Using video vignettes to learn about public views about informed consent
Often, many medications are approved for a single medical condition. Think of high blood pressure, for example – one doctor might prescribe one medication while another doctor prefers a different medication. Which is actually the best choice? One way to get closer to a good answer is to study what is taking place in medical settings like doctors’ offices and hospitals. Research on medical practices (ROMP) can happen in “real time,” going on as patients receive usual medical care. However, the usual approach to informed consent required by regulations is complicated to carry out in this setting.
Bioethics center faculty Drs. Benjamin Wilfond, Maureen Kelly and Doug Diekema and staff members Ellen Kuwana and Kathryn Porter are exploring what the public thinks about research on medical practices. The main project questions are:
- What do people think about the risks and benefits of adding research to medical care?
- What is the best approach to letting patients know such research is being conducted?
The ROMP study is looking at the general public’s attitudes toward this research, which can include 1) reviewing medical records of patients whose doctors have prescribed different treatments and 2) randomizing patients to the different treatments. The ROMP team created animated narrative videos to explain these concepts to use in a national population survey conducted in 2014. The team also conducted a survey of institutional review board (IRB) professionals who oversee research to see what they think are the best ways to provide medical care to patients and conduct research with patients’ data.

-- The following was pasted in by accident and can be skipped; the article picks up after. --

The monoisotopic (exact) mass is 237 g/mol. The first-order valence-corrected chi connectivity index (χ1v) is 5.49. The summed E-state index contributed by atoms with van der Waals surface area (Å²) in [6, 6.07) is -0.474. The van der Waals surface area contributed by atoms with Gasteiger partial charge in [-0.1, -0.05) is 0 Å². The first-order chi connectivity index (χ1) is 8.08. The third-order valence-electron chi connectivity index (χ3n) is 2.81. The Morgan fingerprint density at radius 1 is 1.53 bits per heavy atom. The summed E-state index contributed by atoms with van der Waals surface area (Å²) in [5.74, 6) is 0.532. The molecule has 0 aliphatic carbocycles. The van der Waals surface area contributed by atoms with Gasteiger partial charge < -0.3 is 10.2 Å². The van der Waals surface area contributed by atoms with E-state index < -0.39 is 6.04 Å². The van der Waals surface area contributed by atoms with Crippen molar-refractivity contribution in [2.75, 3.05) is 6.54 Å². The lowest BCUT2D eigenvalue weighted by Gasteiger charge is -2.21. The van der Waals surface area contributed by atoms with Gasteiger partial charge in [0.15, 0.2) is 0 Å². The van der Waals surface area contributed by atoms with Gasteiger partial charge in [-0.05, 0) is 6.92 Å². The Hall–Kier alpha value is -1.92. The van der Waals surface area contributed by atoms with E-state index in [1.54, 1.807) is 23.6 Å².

“Many ethical guidelines are based on assumptions about what is important to people. But when we ask them, people might have concerns that we did not consider. Other times, the problems that we are worrying about are less concerning to them.”
The ROMP team wants to understand more about the impact of the videos and is planning to conduct knowledge and attitude assessments with the general public where the video will be compared to regular text, comics, and a “talking head” video.
For more information, please see the project website at rompethics.org.
Our study aims to help policymakers make recommendations about how to communicate with patients about research on medical practices it in ways that reflect their concerns and priorities.
- Diane Korngiebel, University of Washington
- Cyan James, University of Washington
- Tom Gallagher, University of Washington
- David Magnus, Stanford University
- Mildred Cho, Stanford University
- Sandra Lee, Stanford University
- Melissa Constantine, University of Minnesota
- Radicia Alica, Providence Health System
- Alex Capron, University of Southern California
- Steven Joffe, University of Pennsylvania Perelman School of Medicine
- Nancy Kass, Johns Hopkins University
- Michael Green, Penn State Hershey
- National Center for Advancing Translational Sciences
- Greenwall Foundation